Category Archives: Services

Should You Spay or Neuter Your Pet?

Pet Neutering and Spaying Benefits & Side Effects

When it comes to spaying and neutering our pets, owners have many different opinions. Some feel that they are taking away the “manhood” of their male pets, and some owners feel that their ladies should be able to have babies of their own before being fixed. The truth is, we as owners tend to be rather anthropomorphic, we put our own feelings and opinions onto our animals. The fact is, our pets would generally be healthier and would be safer being spayed or neutered.


Should I Get My Pet Spayed?

shutterstock_183407687To make a more informed decision about the procedure, it would help to understand just what happens during a spay (ovariohystectomy) and a neuter (castration). Females are spayed, and involves the removal of the internal reproductive organs, namely the two ovaries and the uterine body. The earliest age at which spaying is done in the veterinary hospital setting is around six months of age. If done before a female dog’s first heat (around 8 months in a small breed dog, later in a larger breed), spaying greatly reduces her risk of developing mammary cancer later in life. For cats, there is no difference in risk for mammary cancer. Also, a spay eliminates the risk of developing a pyometra, or infected uterus, which can be life-threatening for cats and dogs. Spaying can be done in the traditional way, with a scalpel blade or surgical laser, or even laparoscopically. There have been recent studies that are very early in their research that suggest that spaying early, as in before the first year, can increase a dog’s risk of osteosarcoma later in life. Again, these studies are still young in their development.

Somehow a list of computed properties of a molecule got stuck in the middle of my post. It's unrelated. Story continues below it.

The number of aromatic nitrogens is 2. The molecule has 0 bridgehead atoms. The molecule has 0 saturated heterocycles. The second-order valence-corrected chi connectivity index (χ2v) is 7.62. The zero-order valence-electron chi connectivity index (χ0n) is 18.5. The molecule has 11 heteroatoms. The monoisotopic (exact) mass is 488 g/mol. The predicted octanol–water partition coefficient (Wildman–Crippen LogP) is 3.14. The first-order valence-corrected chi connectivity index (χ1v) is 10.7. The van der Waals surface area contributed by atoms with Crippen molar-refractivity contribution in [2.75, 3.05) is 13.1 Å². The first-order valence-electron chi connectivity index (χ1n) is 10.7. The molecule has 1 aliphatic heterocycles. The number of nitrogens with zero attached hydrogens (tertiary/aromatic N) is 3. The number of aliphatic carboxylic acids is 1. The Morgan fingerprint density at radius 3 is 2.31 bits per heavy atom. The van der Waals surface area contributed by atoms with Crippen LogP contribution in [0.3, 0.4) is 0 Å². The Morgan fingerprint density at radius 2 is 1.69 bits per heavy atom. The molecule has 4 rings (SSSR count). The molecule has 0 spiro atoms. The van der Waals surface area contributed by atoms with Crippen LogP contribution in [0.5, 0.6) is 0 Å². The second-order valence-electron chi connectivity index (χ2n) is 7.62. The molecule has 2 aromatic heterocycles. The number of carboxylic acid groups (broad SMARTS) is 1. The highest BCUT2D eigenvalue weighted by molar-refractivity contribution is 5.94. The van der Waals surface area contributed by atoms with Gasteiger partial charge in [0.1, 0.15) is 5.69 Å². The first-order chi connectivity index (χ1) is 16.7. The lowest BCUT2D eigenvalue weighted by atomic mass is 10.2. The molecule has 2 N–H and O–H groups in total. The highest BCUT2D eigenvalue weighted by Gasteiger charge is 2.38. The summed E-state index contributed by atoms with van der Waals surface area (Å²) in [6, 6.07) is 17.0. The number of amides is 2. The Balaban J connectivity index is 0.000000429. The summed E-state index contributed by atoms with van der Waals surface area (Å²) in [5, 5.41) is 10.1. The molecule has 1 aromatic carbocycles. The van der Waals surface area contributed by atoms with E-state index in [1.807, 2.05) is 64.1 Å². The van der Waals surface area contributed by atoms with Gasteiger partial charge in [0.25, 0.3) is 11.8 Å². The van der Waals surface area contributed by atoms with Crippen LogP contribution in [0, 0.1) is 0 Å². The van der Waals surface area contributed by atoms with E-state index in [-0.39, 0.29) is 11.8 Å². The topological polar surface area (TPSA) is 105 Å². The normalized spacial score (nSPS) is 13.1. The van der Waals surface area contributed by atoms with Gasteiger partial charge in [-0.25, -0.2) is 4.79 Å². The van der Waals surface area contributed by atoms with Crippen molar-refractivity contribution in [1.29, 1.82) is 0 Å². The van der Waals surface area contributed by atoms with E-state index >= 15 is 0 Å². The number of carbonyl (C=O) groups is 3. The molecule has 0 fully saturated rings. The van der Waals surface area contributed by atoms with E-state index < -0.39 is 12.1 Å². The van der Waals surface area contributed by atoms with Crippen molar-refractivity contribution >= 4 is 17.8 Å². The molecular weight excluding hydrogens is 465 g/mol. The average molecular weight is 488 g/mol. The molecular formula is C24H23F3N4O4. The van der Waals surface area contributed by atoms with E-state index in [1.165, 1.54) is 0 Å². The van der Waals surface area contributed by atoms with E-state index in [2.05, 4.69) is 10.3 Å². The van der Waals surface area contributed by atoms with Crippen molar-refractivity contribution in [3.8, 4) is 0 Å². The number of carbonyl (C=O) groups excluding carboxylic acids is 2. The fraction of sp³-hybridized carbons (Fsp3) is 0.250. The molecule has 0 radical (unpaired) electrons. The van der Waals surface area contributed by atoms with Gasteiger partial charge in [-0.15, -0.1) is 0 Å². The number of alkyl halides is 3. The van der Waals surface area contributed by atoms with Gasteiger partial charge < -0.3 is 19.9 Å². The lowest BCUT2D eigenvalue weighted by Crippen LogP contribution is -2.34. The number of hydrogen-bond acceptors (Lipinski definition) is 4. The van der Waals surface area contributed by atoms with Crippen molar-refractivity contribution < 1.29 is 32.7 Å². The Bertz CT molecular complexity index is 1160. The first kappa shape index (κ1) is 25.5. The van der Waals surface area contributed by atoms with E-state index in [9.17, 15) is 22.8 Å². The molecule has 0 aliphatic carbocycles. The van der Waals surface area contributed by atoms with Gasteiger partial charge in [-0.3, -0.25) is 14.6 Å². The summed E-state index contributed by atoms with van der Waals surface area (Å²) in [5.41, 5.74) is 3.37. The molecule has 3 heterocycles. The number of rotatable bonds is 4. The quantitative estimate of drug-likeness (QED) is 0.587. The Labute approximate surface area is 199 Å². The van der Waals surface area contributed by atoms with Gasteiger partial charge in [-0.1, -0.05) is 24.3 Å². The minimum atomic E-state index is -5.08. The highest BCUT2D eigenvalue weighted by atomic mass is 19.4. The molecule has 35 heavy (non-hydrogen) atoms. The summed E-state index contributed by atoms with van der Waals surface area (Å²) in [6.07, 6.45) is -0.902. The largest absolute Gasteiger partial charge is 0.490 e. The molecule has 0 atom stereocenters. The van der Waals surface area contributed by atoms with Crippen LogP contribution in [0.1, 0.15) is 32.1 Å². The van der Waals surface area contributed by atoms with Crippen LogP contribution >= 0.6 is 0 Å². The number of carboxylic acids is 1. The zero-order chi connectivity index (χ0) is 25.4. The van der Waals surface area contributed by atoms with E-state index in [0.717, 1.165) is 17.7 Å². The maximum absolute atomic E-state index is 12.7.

Animal Castration Risks

Castration involves surgically removing the male internal reproductive organs, or the testes. It is typically done around six months of age or later in a typical hospital setting. Removing this source of testosterone will help to reduce roaming of males in search of female in heat, thereby reducing the risk of being hit by a car and other dangers. In dogs, it also eliminates the risk of developing various testicular cancers and other conditions that may occur with the presence of extra testosterone. Benign prostatic hypertrophy is a condition in dogs in which the prostate, under the influence of testosterone, enlarges and can make urination difficult and painful. It is cured by castration. Again, there are studies that show that there is a higher incidence of prostatic cancer in castrated males versus intact males, but there may be other factors involved.


In general, if one is not planning on breeding their pets, it is recommended that they be spayed or neutered. If you have any questions or concerns or need advice, please do not hesitate to ask the doctors at Rhawnhurst Animal Hospital. We would be more than happy to sit down with you to discuss the option best suited for your fur baby.

Pet Dental Care

Reasons For Pet Dental Care

shutterstock_75325276Dental care for pets is just as important as it is for people!

Dental care for your pet is extremely important. Periodontal disease is the most common clinical condition occurring in adult dogs and cats and is entirely preventable. Here are a few facts about dental pain and disease so you can make an informed decision about a dental visit for your pet.

What is periodontal or dental disease?

Periodontal disease is a progressive inflammation of the supporting structures around the teeth.